Trend T9 archive
Friday 22 August 2008
Paul Richardson puts the Trend T9 router through its paces in a test from the archivesError loading Partial View script (file: ~/Views/MacroPartials/cwsGalleryImages.cshtml)
The T9 is what is technically known as a 'big' router; that is, a 1/2in collet machine with sufficient power to run the largest cutters available.
This brings it into competition with such behemoths as the DeWalt DW625 (the router formerly known as Elu MOF 177), the Freud FT200, the Bosch GOF-1700ACE and so on.
The Trend T9So what do you get? Plenty of power from the 1800W motor, electronically controllable from 8,000 to 22,000 rpm and kicking in with soft-start. All of the accessories you would expect are supplied - 1/2in and 1/4in collets come as standard, the straightforward side fence is fitted with a clever fine-adjuster which acts on the fence bar rather than the fence itself. Spindle lock, dust extraction hood, they're all here - and if you want a metal case you can buy the T9EK.
All this is normal in the market, so what is different about the T9? Well - a very big hole. The baseplate aperture will allow a 75mm diameter cutter to pass through - and as cutters get bigger, this is a real advantage. Only one of my 60-odd cutters exceeds this size - it is a fairly dangerous 86mm - so this removes the need for fiddling around fitting cutters with the router fully plunged, as is sometimes required when using a table. Additionally, the large aperture allows for much larger guide bushes to be fitted.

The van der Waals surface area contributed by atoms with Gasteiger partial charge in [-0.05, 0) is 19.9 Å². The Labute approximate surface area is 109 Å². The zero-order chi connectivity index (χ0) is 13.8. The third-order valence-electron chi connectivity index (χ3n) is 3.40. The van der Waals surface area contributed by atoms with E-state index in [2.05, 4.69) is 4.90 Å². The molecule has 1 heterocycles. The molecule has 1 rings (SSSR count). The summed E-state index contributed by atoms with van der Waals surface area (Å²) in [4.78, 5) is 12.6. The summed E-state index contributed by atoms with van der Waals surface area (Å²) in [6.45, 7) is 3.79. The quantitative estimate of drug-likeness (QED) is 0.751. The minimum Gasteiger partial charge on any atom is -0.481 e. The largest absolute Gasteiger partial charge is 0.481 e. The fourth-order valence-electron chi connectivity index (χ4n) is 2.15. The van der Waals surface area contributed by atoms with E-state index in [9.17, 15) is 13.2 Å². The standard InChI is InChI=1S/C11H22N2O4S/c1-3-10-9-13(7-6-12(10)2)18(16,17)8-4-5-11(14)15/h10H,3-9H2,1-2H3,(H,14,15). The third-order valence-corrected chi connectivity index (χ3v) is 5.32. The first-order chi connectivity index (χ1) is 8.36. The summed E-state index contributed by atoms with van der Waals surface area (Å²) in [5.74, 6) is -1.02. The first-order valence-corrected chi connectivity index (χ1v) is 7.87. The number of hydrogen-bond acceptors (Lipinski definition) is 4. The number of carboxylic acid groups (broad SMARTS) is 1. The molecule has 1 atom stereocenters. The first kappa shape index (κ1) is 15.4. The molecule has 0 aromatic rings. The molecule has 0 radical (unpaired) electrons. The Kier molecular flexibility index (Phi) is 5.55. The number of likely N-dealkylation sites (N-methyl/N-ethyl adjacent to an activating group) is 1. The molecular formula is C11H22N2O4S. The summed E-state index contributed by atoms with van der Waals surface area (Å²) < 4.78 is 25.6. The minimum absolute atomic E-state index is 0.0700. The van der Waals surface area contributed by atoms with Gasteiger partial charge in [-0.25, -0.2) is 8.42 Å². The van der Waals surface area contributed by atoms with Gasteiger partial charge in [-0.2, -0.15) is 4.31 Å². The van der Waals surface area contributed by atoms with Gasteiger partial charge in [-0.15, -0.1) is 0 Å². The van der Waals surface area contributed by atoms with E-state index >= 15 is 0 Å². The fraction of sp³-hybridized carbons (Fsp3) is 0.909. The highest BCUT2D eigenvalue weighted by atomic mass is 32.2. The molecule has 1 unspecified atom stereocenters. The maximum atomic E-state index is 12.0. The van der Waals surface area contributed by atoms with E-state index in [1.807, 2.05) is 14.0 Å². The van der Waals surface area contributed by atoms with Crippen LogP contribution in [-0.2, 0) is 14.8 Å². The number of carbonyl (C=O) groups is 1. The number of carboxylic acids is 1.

In useThe built-in fine depth adjuster works well, and reinforces my impression that the T9 is especially suitable for using inverted, in a router table. I gave it a try in my table with a pretty massive cutter and it performed nicely, the fine adjuster making life easy. Certainly power is more than adequate and the machine runs smoothly. A strong rubber band is required to hold the switch in the on position, as it doesn't lock, so an NVR switch must be fitted to the table.
Hand held, impressions are still favourable, but for one detail; the plunge lock lever is both uncomfortable and awkward to operate. In contrast, the rack and pinion-adjustable depth stop is a delight to use and, although the router is tall, it isn't as heavy as some, and is relatively quiet, so I found it comfortable to spend time with.This classic test was taken from F&C issue 27